Start-up businesses and entrepreneurs instinctively concentrate on developing their idea into a profitable service or product, and hold off on financial planning until there’s ‘something that looks like a business’. But delaying financial considerations for too long can impact on the future commercial success of your start-up, warns Dene Reardon at BDO Guernsey. Here, Dene who has a wide commercial sector client portfolio, flags some of the key financial factors for start-ups.
· Getting funds. There are a series of ways to get funding; but first simplify matters and map out your financial needs from initial costs to working capital. Too often the initial cash injection is considered without asking what amount is needed to keep the business going which actually matters far more. Developing a secure relationship with funders whether bank, alternative lending or investment, relies on being able to articulate your financial plans and back them up with financial information that can only be obtained from good record keeping from the outset.
· Financial advice and help. Getting the best advice possible is key to success, and good advice doesn’t have to be overly costly. Begin by talking to those who offer it willingly - like the Guernsey Chamber of Commerce, Barclays Eagle Lab, Start-Up Guernsey, and the Guernsey Registry. Pick up the phone to professional services firms. They won’t charge you for an initial conversation and if they can’t help you, they will likely know someone who can. Sending a well-prepared email is easy but speaking on the phone will widen the discussion. Even though asking questions might feel intimidating; most people are approachable and want to help you succeed. Prepare some initial research and questions, but don’t feel you have to have all the answers either. If you decide to pay for business advice or support services, gain competitive fee quotes and challenge them to understand what you are paying for!
· Record keeping. Decent record keeping from the outset gives you vital information. Understanding how much time is spent on a task or what your true expenses are will ultimately help you to cost your product or service and make the all-important profit.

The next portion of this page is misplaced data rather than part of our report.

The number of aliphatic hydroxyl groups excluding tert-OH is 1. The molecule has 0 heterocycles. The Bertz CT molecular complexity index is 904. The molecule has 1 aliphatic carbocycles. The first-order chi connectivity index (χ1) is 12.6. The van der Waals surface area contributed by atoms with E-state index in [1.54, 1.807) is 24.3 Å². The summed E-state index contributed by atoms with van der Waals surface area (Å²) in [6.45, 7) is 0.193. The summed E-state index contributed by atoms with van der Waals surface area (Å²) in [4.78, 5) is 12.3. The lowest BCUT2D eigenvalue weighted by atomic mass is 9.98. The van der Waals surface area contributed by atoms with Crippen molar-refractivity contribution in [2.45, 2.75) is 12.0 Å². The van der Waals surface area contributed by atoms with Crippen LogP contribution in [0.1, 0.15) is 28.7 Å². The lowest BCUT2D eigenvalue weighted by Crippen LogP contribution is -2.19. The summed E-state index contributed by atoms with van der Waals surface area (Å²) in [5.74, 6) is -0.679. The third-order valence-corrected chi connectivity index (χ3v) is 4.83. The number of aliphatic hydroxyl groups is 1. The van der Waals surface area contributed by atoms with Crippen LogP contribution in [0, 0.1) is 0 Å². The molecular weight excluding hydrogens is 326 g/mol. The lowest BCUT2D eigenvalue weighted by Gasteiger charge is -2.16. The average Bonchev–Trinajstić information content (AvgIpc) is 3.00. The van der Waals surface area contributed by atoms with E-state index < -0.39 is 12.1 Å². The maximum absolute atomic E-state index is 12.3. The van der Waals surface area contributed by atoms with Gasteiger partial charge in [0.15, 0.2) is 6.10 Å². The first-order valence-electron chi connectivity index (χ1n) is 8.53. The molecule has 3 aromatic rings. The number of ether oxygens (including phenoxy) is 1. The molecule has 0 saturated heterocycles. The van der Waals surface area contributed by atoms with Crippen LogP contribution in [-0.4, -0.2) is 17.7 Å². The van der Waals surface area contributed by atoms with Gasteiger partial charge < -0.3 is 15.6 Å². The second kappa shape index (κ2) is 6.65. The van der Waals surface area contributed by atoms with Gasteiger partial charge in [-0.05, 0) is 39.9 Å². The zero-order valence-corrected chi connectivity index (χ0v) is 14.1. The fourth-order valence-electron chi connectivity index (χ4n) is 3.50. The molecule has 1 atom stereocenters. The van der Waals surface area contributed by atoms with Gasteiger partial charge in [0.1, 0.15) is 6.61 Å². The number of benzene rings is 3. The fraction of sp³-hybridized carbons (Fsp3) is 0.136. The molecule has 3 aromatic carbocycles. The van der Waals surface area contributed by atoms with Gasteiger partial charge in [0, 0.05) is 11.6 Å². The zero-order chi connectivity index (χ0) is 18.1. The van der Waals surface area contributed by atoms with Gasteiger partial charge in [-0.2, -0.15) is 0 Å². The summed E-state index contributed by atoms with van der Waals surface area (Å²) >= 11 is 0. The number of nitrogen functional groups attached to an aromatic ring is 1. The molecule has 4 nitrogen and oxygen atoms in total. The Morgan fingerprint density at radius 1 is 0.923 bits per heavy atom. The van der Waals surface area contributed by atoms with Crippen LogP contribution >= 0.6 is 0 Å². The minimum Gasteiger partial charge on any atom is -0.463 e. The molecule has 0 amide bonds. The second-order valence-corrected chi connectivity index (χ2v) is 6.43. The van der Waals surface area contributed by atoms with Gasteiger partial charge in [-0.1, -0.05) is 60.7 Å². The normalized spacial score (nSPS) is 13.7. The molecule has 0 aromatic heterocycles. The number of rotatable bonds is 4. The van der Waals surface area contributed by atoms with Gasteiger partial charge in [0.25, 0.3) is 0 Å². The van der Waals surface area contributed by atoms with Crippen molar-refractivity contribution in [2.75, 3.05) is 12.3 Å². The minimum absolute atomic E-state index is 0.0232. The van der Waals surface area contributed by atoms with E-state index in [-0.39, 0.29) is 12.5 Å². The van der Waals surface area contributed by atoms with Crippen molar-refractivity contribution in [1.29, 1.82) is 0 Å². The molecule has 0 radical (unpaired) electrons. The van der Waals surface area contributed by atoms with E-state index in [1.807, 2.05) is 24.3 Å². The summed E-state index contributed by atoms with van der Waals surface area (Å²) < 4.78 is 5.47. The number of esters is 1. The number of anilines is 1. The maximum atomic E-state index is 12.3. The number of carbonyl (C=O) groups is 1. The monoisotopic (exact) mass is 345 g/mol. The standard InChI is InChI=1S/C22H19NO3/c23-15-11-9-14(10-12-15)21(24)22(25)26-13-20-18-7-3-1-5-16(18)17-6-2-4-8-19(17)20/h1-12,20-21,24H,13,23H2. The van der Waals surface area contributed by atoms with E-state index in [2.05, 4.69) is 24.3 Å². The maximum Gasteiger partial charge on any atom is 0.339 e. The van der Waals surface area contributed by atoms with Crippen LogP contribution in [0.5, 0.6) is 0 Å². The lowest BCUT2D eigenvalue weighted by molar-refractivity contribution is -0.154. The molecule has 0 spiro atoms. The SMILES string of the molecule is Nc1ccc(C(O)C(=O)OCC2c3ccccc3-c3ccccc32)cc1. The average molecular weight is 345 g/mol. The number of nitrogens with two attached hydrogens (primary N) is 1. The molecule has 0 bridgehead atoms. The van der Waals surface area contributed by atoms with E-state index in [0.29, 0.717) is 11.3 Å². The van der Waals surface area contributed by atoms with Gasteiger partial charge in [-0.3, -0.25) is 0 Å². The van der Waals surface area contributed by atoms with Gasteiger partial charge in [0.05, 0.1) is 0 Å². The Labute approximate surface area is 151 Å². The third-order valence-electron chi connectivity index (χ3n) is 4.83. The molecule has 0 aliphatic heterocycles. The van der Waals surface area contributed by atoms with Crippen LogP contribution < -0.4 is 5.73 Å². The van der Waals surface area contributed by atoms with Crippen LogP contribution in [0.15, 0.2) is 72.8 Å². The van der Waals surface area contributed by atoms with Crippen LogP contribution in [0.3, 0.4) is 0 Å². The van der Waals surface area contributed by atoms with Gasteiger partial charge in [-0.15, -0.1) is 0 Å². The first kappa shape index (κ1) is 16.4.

· Outsourcing. At every stage an outsourced financial director function can be beneficial. Holding you accountable to agreed goals, they can see beyond the day-to-day grind and offer you strategic counsel. It’s increasingly common that these are virtual relationships where the FD has dashboard access to the financial picture, dialling in to meetings for updates or reporting.
· Technology. It’s a real friend to the start-up business and entrepreneur. Online financial dictionaries can help unravel jargon until you become more conversant with financial terminology. Selecting and implementing the right accounting processes and software is easy today with cloud accounting platforms such as Xero or Sage offering easy-to-use dashboards and reporting for informed oversight and decision making. Integrated bank accounts, invoicing and expense recording support real time processes that allow you to focus on advancing your business. Demonstrations for these systems are an excellent opportunity to get some more advice on various financial aspects of your business.
· Learn how you earn. Trial and error is so important at the start of a business journey. If you’re selling a product consider a pop-up offer; if you’re service based then why not offer that service to a charity as a test. You will get valuable feedback and it will help you understand essential financial information like what your hourly rate should be or what you need to sell your product for.
Dene is one of BDO’s mentors supporting the Accelerator Programme run by Barclays Eagle Lab and the Digital Greenhouse, advising start-ups on sound financial management. If you have any questions about managing your finances in your new venture, contact Dene.